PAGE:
Is that fair and ethically correct, considering workplace shifts and that people in low-income countries are not there anymore to “bio-automate” mundane tasks, but provide a lot of value and are key elements to many companies’ success?
Classical & Keynesian Economics: A Flawed Framework?
I’ll give you one possible answer to spare you the feeling of being a hypocrite in case you don’t want to pick a side (probably because you’re a lucky first-world citizen): It does not matter.
You could simply refer to labor as a factor market like classical and Keynesian economic theories suggest and watch market dynamics do their thing (if applying Keynesian theory with government interventions if necessary). To not bore you with graphs and equations (even though I love them), I’ll summarize what that means: If you as a worker can ask for a higher salary because any company is willing to pay it, feel free to do it. On the other side, the company is free to go and get workers that demand lower salaries in low-wage countries as long as your government does not make that unattractive or illegal. Doing that is possible for most of our jobs (sorry, but we’re not this exceptional, fellow first-world citizens — if a job can be done from Ibiza, it can be done from Bangladesh as well).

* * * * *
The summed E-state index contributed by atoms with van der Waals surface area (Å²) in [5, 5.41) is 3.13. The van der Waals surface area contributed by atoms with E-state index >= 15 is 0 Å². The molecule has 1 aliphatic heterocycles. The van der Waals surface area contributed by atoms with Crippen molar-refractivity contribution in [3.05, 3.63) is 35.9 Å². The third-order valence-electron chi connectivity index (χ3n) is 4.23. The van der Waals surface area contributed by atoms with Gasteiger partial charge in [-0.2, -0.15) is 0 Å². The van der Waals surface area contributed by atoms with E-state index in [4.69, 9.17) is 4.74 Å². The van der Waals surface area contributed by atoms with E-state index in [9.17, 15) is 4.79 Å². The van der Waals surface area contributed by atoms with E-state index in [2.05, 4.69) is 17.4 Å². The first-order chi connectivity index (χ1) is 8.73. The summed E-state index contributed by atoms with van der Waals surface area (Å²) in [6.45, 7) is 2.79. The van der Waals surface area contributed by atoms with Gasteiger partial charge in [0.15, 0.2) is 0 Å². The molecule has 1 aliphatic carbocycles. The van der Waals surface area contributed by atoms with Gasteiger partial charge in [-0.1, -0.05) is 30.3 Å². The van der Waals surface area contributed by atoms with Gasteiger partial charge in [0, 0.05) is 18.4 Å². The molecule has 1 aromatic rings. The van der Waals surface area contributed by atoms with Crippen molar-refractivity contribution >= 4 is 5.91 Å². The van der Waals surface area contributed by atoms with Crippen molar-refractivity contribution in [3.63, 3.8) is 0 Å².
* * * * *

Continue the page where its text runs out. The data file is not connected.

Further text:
Largely unfettered markets have worked miraculously for many companies that were able to lower their personnel cost and therefore increase profits. It has also meant, in many cases, that prices for products or services have dropped, which every consumer has loved, as long as the reason for it was not him/her losing his/her first-world job. The following shows how apparel prices in the US have declined because production left the US and moved to low-wage countries.